Wales ‘solidarity tax’ on higher earners, call from Plaid leader Adam Price
The Leader of Plaid Cymru, Adam Price MS, has today called for a “solidarity tax” on higher earners to help protect public services in Wales.
Speaking in Questions to the First Minister today in the Senedd, Mr Price said that it’s right that those with the “broadest shoulders should be asked to carry the highest burden”.
Referring to comments made by the Shadow Chancellor Rachel Reeves on the BBC Radio 4 Today programme, where she confirmed Labour would not raise any taxes in the short term, Mr Price questioned where a Labour UK Government would get the resources necessary “to defend the public services, to do something about the crisis in the NHS here in Wales through the Barnett formula consequential, and pay public sector workers a decent wage.”
Mr Price asked Mark Drakeford whether he would consider using income tax levers to raise a ‘solidarity tax’ in Wales to help protect ordinary working people against a new round of austerity measures from the Tory Westminster government.
Spain recently announced that it would introduce a solidarity tax, while Germany already has a solidarity surcharge in place.
‘Protect our most vulnerable’
Leader of Plaid Cymru Adam Price MS said: “A solidarity tax is often introduced by countries facing crisis. Now, in the midst of a cost-of-living crisis made far worse by a Tory Westminster government hell-bent on punishing the poorest, Welsh Government must act to protect our most vulnerable, using all the powers in its possession.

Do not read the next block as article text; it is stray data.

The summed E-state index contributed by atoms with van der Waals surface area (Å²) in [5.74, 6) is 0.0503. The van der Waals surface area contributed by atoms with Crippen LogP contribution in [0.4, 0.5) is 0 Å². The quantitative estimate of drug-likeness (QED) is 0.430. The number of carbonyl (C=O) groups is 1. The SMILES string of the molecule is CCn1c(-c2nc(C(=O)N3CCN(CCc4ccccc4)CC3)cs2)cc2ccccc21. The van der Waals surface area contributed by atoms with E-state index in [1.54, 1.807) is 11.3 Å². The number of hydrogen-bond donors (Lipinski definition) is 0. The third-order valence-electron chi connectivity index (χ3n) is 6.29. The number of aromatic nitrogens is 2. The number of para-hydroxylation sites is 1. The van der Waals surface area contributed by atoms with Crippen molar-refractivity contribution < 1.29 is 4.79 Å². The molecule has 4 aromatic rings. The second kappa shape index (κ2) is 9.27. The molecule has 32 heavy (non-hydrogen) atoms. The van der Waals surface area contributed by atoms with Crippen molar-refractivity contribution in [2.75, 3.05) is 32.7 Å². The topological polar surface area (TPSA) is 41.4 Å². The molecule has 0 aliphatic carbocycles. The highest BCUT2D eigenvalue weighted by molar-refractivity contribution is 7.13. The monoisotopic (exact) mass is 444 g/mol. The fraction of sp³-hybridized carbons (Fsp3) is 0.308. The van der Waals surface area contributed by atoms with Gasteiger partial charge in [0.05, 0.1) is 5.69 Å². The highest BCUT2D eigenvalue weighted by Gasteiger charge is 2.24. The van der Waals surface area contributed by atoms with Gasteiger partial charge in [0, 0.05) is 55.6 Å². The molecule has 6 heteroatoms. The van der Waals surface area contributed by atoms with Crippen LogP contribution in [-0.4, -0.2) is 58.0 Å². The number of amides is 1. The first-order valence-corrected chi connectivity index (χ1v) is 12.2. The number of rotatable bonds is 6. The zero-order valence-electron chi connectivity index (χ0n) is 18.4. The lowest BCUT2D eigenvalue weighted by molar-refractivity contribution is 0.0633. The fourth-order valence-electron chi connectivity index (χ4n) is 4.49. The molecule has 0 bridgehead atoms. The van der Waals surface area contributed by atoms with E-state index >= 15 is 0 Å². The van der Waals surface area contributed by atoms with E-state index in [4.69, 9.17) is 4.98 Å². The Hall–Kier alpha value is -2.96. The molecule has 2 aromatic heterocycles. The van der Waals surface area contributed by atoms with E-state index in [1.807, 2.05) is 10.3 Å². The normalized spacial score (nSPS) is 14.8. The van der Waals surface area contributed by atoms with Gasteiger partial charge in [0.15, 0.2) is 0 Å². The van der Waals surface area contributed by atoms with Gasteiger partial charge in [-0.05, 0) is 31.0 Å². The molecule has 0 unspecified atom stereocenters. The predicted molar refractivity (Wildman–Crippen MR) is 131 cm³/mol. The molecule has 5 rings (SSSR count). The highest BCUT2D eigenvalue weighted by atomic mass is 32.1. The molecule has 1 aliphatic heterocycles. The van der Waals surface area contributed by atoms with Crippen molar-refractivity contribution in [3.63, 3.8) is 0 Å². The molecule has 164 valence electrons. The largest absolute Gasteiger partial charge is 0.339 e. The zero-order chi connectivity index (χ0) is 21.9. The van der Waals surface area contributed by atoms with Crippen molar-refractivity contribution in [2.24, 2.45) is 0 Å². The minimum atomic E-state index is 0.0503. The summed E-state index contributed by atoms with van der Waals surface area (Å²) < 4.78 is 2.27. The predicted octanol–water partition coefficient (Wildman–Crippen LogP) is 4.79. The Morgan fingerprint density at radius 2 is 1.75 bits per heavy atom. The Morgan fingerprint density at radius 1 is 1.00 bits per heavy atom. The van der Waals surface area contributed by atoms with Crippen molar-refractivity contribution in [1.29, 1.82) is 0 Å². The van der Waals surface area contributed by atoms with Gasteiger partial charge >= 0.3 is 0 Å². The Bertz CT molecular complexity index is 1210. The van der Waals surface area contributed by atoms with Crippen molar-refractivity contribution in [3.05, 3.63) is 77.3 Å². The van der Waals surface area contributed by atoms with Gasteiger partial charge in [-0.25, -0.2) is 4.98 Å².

“That’s why we’re calling for a solidarity tax which works on the socialist principle that the broadest shoulders should be asked to carry the highest burden. Spain is introducing a solidarity tax. Germany already has one. In these difficult times it is something that we must now consider in Wales.
“In the face of a new round of Tory austerity measures, it’s right that the people of Wales should be able to look to their government for protection.
“Welsh Government has the power to act to protect our most vulnerable from the worst effects of the cost-of-living crisis – they should use that power, without further delay.”
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Well Adam the threshold for such a tax will have to be somewhere below your level of earnings because there aren’t enough people in Wales earning more than you. Or is this just some more gestures aimed at those who just love a bit of daily virtue signaling?
Never mind the virtue signaling, lets just do it. If it means that folks on 50k pay then why not?
Peter, it will not happen because the political class gives priority to its own vested interests. Hence the resort to gestures and hot air.